I heard about this a few months back: Google had launched a remote-controlled driverless car that traveled across two or three states, and lawmakers are falling all over themselves in a rush to ... outlaw them?
No! Don't be silly! Everybody thinks they're the greatest thing since sliced bread, apparently!
Well, whoop de doo.
As for me, and Groucho,
That's the craziest thing I ever heard.
Okay, yes, we all know that plenty of cars would probably do a much better job at driving themselves than the people who [think they] know how to operate them.
And yes, the other day at work, I thought about how nice it would be to program my Chevy to take me home so I could fall asleep at the wheel and not have to fight it by singing off-key, drumming on the steering wheel, or screaming my senseless commentary back at NPR.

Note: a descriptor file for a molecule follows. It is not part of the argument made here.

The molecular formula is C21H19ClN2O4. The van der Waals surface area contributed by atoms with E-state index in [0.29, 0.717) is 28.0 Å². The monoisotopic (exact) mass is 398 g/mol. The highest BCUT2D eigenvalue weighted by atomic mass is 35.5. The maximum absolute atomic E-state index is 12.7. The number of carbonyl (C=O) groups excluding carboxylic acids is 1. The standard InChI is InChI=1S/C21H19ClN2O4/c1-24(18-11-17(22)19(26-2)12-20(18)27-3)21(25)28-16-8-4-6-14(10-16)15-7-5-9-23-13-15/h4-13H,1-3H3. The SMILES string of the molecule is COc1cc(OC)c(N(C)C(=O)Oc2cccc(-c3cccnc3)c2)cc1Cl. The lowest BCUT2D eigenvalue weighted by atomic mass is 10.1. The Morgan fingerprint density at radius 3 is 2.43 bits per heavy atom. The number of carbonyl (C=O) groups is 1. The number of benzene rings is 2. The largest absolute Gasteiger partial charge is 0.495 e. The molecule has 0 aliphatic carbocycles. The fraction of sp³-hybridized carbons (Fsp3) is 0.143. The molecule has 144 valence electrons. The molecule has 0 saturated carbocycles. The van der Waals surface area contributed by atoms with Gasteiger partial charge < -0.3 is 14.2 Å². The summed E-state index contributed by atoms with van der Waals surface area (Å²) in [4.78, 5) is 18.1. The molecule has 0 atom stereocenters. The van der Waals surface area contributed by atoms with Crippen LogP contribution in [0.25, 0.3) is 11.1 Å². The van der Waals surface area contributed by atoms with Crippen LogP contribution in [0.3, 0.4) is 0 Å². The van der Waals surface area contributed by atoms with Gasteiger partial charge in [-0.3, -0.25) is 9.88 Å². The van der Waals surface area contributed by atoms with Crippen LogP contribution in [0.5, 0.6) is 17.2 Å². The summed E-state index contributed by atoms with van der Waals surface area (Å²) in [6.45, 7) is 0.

But really, c'mon now, a driverless car?
In a vain attempt to think of some really good uses to which such a thing could be put, it did occur to me that parents could use a driverless car to chauffeur the children to their endless lineup of extracurricular activities and spare themselves having to listen to the kids arguing in the back seat, all the while hanging back at home and whipping up a decent family dinner.
Or, you could send your driverless car out to a fast-food restaurant with an envelope containing your food selection and enough money to pay for it, while you stay home and take a shower or noodle on the internet.
Or, you could send the driverless car across town with some item that your BFF needs to borrow, and stay home in bed with the flu (or your hair in curlers, or your honey).
The same logic of convenience would equally serve your friendly neighborhood terrorist in "delivering" a big ol' bomb to the nearest government office.
I tossed this one out to a co-worker the other day, and he said "Nope, it wouldn't count for martyrdom."
This driverless car thing makes me nervous.
Your input is welcome!